PIGBAG — Dr Heckle And Mr Jive (review)

PIGBAG — Dr Heckle And Mr Jive album cover Album · 1982 · World Fusion Buy this album from MMA partners
3/5 ·
js
If you have been keeping up with current sounds from England, then possibly you are familiar with today’s youthful streetwise high energy music that features a charged up punky approach to Afrobeat, often with some hip hop, spiritual jazz and other urban flavors thrown into the mix as well. Likewise, if you have followed UK’s popular music for many decades then possibly your initial introduction to today’s sound might have carried some reminders from the past, if so, then its possible you are recalling a short lived early 80s outfit known as Pigbag. Its hard to believe that Pigbag happened almost 40 years ago, but back then they turned a lot of heads with their hyperactive and free wheeling approach to current African dance music. There are some big differences between today’s scene and Pigbag. The scene today is driven by those of African descent who are bound together in political and cultural struggle and their music reflects that. Pigbag, on the other hand, was predominantly (if not entirely) Caucasian and not particularly political. Another difference is that today's players are more sophisticated and technically developed than Pigbag. At this point it should be pointed out that the originator of street level politically charged African dance music is of course Fela Kuti and his Afrobeat bands. Pigbag was merely an approximation of what Fela was all about.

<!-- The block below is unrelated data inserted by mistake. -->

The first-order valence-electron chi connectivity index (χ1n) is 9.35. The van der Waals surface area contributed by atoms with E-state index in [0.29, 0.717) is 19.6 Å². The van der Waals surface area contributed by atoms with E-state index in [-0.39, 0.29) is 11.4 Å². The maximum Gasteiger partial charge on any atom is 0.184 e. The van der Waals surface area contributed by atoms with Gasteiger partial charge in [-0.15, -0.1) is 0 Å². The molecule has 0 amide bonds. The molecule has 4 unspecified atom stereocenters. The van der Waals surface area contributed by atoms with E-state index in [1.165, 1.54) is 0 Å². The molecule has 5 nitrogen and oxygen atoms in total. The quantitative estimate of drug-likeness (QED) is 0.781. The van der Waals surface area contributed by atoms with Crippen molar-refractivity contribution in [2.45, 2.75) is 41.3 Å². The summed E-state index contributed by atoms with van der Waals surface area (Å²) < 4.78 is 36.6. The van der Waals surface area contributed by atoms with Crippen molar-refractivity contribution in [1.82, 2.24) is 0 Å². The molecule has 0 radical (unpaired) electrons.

The band was started by Chris Hamlin and Roger Freeman, but when Chris Lee and James Johnston joined, the ability to move beyond just jamming with friends to more professional level aspirations became possible. In the early 80s they were the right thing at the right time. The English youth had burned out on punk rock and a more biracial music scene was building around the 2-tone ska movement. It was during this initial heady success that Pigbag released their first long player, “Dr Heckle and Mr Jive”. Within these grooves you can hear their recipe for success as they play hyper African dance beats topped with electronic sounds and screeching horns. Pigbag was not a particularly technical band, their rhythms were solid and the horn charts were tight, but no one in the band could really build a solo, no big deal, this was dance music, not jazz. To this day this is still a fun album, not great for deep listening, but perfect for a party, and given what is happening today, it still sounds somewhat contemporary.
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